What really distinguishes the Web from other mediums is the way in which web pages can contain links that take you directly to other pages (and even specific parts of a given page). Known as hyperlinks, these links are often credited with being the secret behind the Web's phenomenal success. Hyperlinks allow visitors to navigate between web sites by clicking on words, phrases, and images.
The average web site is a group of pages users navigate between using hypertext links. These pages often include links to other web sites as well as to other pages in the same site.
In this chapter, you learn how to create links between the different pages of your site and to specific points within pages of your sites, as well as how to link to other sites known as external sites.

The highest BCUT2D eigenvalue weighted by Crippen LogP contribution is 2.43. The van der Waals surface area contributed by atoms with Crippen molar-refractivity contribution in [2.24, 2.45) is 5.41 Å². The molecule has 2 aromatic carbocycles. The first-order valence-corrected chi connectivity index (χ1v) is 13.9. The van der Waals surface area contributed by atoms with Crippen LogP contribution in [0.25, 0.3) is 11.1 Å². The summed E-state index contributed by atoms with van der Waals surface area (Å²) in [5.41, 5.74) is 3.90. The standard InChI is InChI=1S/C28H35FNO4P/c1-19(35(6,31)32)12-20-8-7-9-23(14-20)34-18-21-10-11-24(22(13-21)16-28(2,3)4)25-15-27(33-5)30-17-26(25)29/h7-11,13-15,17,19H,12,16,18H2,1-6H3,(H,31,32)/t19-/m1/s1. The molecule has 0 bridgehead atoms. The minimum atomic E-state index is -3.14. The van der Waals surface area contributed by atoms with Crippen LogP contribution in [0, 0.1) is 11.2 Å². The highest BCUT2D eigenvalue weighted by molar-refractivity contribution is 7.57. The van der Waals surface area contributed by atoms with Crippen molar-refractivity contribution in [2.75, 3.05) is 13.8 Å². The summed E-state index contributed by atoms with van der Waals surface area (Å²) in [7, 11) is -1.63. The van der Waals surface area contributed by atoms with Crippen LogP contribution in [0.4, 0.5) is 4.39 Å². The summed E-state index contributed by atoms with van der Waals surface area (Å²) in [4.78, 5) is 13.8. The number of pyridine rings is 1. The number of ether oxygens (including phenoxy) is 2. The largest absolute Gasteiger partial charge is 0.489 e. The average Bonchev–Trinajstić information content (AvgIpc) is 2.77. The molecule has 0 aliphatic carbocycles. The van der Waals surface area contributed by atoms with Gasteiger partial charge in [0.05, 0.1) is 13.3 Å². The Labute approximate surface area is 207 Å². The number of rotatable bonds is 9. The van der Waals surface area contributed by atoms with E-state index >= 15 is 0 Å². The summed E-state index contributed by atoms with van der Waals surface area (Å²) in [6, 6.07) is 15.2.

In the same way that the markup you learned in Chapter 1 described the structure of the document, links describe which parts of the document can link to which parts of other documents—so they also form relationships between different documents.
When you learn about links, it is also important to learn some of the key concepts regarding structuring your site into folders known as directories, and how you can use relative URLs to link between pages within your site.
In this chapter, then, you will learn:
How to structure the folders on your web site
How to link between pages of your site
How to link to specific parts of a page in your site
How to link to other sites
This chapter covers only linking ...